Implant & Periodontal Therapy
Permanently Replacing Missing Teeth
Dental implants are designed to provide a foundation for replacement teeth that look, feel, and function like natural teeth. Regain the ability to eat virtually anything and to smile with confidence, knowing your teeth appear natural and that facial contours will be preserved. The implants are tiny titanium posts which are placed into the jaw bone where teeth are missing. The bone bonds with the titanium, creating a strong foundation for artificial teeth. In addition, dental implants can help preserve facial structure, preventing the bone deterioration which occurs when teeth are missing.
Evaluation for Dental Implants
If, like many others, you feel implant dentistry is the choice for you, we will reserve you a consultation appointment with our periodontist Dr. Marc Pearlstein. During these consultation visits, your specific needs and considerations will be addressed. Your questions and concerns are important to us and our team will work with you very closely to help you achieve your dental goals.
Dental Implant Procedure
Dental implants are metal anchors, which act as tooth root substitutes. They are surgically placed into the jaw bone. Small posts are then attached to the implant, which protrude through the gums. These posts provide stable anchors for artificial replacement teeth.
For most patients, the placement of dental implants involves two surgical procedures. First, implants are placed within your jaw bone. For the first three to six months following surgery, the implants are beneath the surface of the gums, gradually bonding with the jaw bone. If desired, we will provide you with a temporary solution for your missing teeth.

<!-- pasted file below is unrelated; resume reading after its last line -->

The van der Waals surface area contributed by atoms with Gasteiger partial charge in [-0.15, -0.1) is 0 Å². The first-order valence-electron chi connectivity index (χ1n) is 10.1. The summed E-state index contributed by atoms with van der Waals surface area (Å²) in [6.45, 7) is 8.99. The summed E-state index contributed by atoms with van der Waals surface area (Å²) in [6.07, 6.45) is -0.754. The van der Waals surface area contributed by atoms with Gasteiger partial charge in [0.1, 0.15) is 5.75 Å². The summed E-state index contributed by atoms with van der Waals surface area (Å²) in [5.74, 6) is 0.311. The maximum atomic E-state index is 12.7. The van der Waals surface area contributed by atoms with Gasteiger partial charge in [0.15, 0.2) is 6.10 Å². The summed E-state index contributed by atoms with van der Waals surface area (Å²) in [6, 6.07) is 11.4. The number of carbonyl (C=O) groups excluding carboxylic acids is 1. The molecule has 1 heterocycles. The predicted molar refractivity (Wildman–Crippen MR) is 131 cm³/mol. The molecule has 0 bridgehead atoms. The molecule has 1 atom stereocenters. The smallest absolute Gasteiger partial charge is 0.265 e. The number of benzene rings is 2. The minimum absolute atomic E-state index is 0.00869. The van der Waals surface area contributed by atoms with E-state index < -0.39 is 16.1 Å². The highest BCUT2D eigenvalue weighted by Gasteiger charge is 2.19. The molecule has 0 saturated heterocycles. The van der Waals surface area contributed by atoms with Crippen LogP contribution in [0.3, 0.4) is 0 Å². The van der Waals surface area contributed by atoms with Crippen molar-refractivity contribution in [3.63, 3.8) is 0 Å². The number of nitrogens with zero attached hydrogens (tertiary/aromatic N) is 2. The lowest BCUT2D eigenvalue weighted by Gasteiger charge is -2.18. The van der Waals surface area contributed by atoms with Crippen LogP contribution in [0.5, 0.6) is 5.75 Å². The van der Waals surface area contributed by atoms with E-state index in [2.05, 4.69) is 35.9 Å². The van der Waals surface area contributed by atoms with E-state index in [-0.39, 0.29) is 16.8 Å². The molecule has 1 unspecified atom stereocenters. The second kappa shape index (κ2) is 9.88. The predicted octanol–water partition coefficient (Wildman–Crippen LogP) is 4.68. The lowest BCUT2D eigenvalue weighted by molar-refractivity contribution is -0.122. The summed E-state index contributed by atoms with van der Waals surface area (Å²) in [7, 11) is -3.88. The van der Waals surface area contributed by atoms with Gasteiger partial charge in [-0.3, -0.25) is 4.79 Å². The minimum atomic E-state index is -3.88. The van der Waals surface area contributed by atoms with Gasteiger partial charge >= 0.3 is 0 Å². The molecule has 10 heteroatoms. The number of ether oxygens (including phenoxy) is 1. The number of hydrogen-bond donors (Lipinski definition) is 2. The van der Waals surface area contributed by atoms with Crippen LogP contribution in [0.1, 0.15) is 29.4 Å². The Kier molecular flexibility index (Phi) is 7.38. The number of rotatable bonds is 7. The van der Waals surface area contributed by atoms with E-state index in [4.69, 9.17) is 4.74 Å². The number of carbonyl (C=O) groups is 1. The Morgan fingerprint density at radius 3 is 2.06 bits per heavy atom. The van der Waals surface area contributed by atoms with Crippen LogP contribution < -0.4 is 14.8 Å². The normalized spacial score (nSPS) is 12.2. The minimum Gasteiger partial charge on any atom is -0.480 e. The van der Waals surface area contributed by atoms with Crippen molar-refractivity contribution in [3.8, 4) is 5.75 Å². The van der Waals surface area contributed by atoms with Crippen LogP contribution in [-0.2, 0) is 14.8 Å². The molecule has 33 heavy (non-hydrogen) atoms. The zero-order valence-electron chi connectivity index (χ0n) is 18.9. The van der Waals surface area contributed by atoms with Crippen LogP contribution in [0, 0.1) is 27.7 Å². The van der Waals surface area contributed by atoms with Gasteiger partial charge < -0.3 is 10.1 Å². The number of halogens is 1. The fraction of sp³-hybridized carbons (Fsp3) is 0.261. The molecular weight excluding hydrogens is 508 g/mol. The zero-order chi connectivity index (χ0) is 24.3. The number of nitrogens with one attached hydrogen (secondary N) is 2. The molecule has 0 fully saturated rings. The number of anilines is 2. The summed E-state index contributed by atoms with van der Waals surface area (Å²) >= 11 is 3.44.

After the implants have bonded to the jaw bone, we will design the final bridgework or dentures. Posts or attachments will be connected to the implants. The replacement teeth are then made over the posts or attachments. The entire procedure usually takes 6 to 8 months, and most patients do not experience any disruption in their daily life.
What is Periodontal Disease?
Periodontal means the tissue surrounding your teeth, therefore, your gums. Periodontal disease, or gum disease, is swelling and infection of the bones and ligaments that support your teeth. The majority of patients who come to us with periodontal issues are typically classified as having gum disease. Periodontists specialize in this area and are able to treat every case of gum disease.
Unfortunately, by the time our patients come in, their gum problems have already been an issue for a long period of time.
Common Problems Associated with Gum Disease
- Receding gum lines (“long” teeth & exposed roots)
- Discolored or deteriorating tooth structure
- Gum depressions or black triangles (holes between the teeth and the gum tissue)
- Infected gum line (inflammation and discoloration of the gums)
- Tooth loss or movement